Frequent arguments I heard as a child between Saane, our tenant, and his wife still echo in my mind, even after 26 years.  I used to ask mom—”Why does Saane, the rickshaw-puller, have to drink and batter his wife almost every night?”

“Saane is an illiterate and poor man, that is why he does that,” used to be my mom’s response. I did not fully understand the answer as a 6-year-old. However, as an adult I can easily comprehend that a man battering his wife constitutes a major form of domestic violence, or if you like, ‘intimate partner violence’.

A preliminary study by Ranjeet and Purkayastha of intimate partner violence among Nepali women living in New York City conducted last year with a small sample size revealed that 54.1 percent of Nepali immigrant women were more likely to have emotional, psychological and physical abuse than immigrant women of other nationalities.

These Nepali women’s mobility was so restricted they weren’t even allowed to visit their friends’ houses, had limited access to family incomes, and in some cases they were even asked to hand over their paychecks to their husbands, with limited access to even their own bank accounts.  The women respondents of the study shared that at times, their partners even emotionally blackmailed by threatening to hurt their children.

The study depicts the sad reality that, despite suffering all these abuses, Nepali women do not seek support from South Asian organisations or other agencies working for women’s rights in the US. The study’s findings raise several questions about the vulnerabilities and rights of Nepali women immigrating to the US.

Likewise, Ranjeet and Purkayastha’s study of intimate partner violence against South Asian women explains why a majority of these women in the US accept intimate partner violence as a normal part of their marital life and choose to remain in abusive relationships. The findings were not surprising at all. In fact, they corroborate the outcomes of similar studies conducted in Nepal.

For instance, a study done a few years ago on the psycho-social impact of violence against women and girls with a special focus on rape, incest and polygamy in Nepal by Deuba and Rana suggests that intimate partner violence exists throughout our society, regardless of class and caste. These issues are mostly unchallenged and underreported. And, most women often want to remain in abusive relationships rather than bringing the case outside the family’s periphery.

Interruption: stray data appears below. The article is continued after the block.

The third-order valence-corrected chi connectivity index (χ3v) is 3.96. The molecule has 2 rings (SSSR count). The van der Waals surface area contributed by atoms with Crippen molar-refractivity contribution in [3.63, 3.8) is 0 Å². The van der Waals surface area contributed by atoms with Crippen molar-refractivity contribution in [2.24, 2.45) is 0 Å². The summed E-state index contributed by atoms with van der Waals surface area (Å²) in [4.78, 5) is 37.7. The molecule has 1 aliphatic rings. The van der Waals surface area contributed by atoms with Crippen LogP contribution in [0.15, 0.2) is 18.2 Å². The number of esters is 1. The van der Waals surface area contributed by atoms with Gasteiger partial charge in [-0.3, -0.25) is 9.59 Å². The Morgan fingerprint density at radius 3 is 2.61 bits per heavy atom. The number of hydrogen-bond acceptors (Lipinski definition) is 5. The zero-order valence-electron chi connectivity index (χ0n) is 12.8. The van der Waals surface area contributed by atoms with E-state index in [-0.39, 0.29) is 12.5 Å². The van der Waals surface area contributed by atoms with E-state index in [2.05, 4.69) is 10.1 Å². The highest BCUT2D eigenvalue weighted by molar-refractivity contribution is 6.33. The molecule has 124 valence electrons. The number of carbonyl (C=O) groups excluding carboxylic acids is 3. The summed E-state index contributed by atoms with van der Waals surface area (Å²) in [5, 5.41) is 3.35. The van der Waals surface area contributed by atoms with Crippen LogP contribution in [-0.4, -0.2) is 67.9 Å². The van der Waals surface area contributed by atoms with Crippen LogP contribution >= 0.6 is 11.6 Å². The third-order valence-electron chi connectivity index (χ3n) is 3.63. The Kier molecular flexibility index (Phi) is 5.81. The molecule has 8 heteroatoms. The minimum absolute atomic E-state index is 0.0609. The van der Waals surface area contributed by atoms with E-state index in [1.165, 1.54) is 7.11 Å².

The study findings, both from within and outside the country, indicate that intimate partner violence is socially accepted and regarded as a private family matter in our society regardless of the geographic location we live in.  Be it inside or outside the country, it seems that intimate partner violence in Nepali society is often dealt with in an quiet manner because of the social stigma attached to it and perhaps due to the costs that women have to bear once the case becomes public.

Nepal’s legislature and judiciary have recognised gender equality in terms of the right to privacy and protection against domestic violence and discriminatory practices. Nonetheless, violence against women has been increasing with even cases of unimaginable brutality surfacing occasionally. Take an example from five months ago of the Kathmandu man who murdered his innocent, newly-wed wife at a lodge in Pokhara with the cooperation of his girlfriend. His statement later revealed that their ‘marriage’ was just a part of the murder plan.  According to Police records, incidences of violence against women have increased by 20 percent over the last two years.

Nepal ratified the most comprehensive international agreement to protect the basic human rights of women-the Convention on the Elimination of All Forms of Discrimination against Women (CEDAW)—in April 1991.  And last year a bill on domestic violence made its way through the Parliament. The subsequent pronouncement and the prime ministerial declaration of 2010 as the Year against Gender-Based Violence were commendable. This was later followed by the announcement of a National Plan of Action with the establishment of women’s cells in police stations in 24 districts.  Women’s rights activists argue that these positive gestures are appreciable, but the repercussion of delay in framing corresponding rules and regulations is hindering victims from seeking justice and bringing perpetrators to the books.

In Nepal we often blame inadequate policy instruments, lax enforcement, ineffectiveness of regulatory bodies and deep-rooted cultural norms and prejudices as triggers of rampant domestic violence.  But why do Nepali women living in New York also remain silent sufferers of violence from their partners? Has it to do with our patriarchal mindset that we carry with us away from home?  Maybe future domestic violence studies with significant psychological components will help us find the answers one day.

It is often argued that most women remain unaware of intimate partner violence as a violation of basic human rights in rural Nepal because they perceive these types of violence as a natural and common in their families and communities. Is this also true among Nepali women living and/or working in the US, I wonder?

As Nepal is in observation of 16 days of activism marking Nov. 25 as the International Day for the Elimination of Violence against Women, my mom’s answer seems to be troubling me yet again. If I argued with her, I would say, “Domestic violence against women is socially accepted in our culture. It is not the outcome of illiteracy and poverty.  It’s a power play between two individuals: one weak and the other powerful.”

Source: The Kathmandu Post – 28.11.2010